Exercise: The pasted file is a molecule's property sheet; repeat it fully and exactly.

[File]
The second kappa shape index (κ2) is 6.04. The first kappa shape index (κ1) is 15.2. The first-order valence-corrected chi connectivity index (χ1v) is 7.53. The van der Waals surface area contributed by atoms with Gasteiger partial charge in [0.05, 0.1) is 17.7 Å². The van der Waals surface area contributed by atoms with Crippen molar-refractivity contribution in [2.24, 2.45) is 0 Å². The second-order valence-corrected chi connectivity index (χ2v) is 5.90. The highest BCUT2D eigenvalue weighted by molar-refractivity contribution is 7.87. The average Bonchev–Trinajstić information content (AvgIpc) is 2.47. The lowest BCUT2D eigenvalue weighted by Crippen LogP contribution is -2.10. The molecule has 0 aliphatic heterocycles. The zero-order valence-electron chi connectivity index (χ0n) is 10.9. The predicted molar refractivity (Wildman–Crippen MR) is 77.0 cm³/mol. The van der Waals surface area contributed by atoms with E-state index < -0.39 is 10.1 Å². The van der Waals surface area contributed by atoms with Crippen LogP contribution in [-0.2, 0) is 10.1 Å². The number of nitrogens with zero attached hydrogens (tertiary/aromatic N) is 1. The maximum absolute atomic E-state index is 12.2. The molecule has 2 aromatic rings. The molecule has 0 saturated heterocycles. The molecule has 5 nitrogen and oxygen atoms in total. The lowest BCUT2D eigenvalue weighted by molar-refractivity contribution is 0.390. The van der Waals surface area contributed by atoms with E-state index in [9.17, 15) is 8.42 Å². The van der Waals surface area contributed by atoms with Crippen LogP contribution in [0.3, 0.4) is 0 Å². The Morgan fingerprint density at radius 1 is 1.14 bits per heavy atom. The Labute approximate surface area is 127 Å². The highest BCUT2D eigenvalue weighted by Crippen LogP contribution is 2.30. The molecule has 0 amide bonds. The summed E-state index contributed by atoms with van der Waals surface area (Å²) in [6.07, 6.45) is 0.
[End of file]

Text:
The second kappa shape index (κ2) is 6.04. The first kappa shape index (κ1) is 15.2. The first-order valence-corrected chi connectivity index (χ1v) is 7.53. The van der Waals surface area contributed by atoms with Gasteiger partial charge in [0.05, 0.1) is 17.7 Å². The van der Waals surface area contributed by atoms with Crippen molar-refractivity contribution in [2.24, 2.45) is 0 Å². The second-order valence-corrected chi connectivity index (χ2v) is 5.90. The highest BCUT2D eigenvalue weighted by molar-refractivity contribution is 7.87. The average Bonchev–Trinajstić information content (AvgIpc) is 2.47. The lowest BCUT2D eigenvalue weighted by Crippen LogP contribution is -2.10. The molecule has 0 aliphatic heterocycles. The zero-order valence-electron chi connectivity index (χ0n) is 10.9. The predicted molar refractivity (Wildman–Crippen MR) is 77.0 cm³/mol. The van der Waals surface area contributed by atoms with E-state index < -0.39 is 10.1 Å². The van der Waals surface area contributed by atoms with Crippen LogP contribution in [-0.2, 0) is 10.1 Å². The number of nitrogens with zero attached hydrogens (tertiary/aromatic N) is 1. The maximum absolute atomic E-state index is 12.2. The molecule has 2 aromatic rings. The molecule has 0 saturated heterocycles. The molecule has 5 nitrogen and oxygen atoms in total. The lowest BCUT2D eigenvalue weighted by molar-refractivity contribution is 0.390. The van der Waals surface area contributed by atoms with E-state index in [9.17, 15) is 8.42 Å². The van der Waals surface area contributed by atoms with Crippen LogP contribution in [0.3, 0.4) is 0 Å². The Morgan fingerprint density at radius 1 is 1.14 bits per heavy atom. The Labute approximate surface area is 127 Å². The highest BCUT2D eigenvalue weighted by Crippen LogP contribution is 2.30. The molecule has 0 amide bonds. The summed E-state index contributed by atoms with van der Waals surface area (Å²) in [6.07, 6.45) is 0.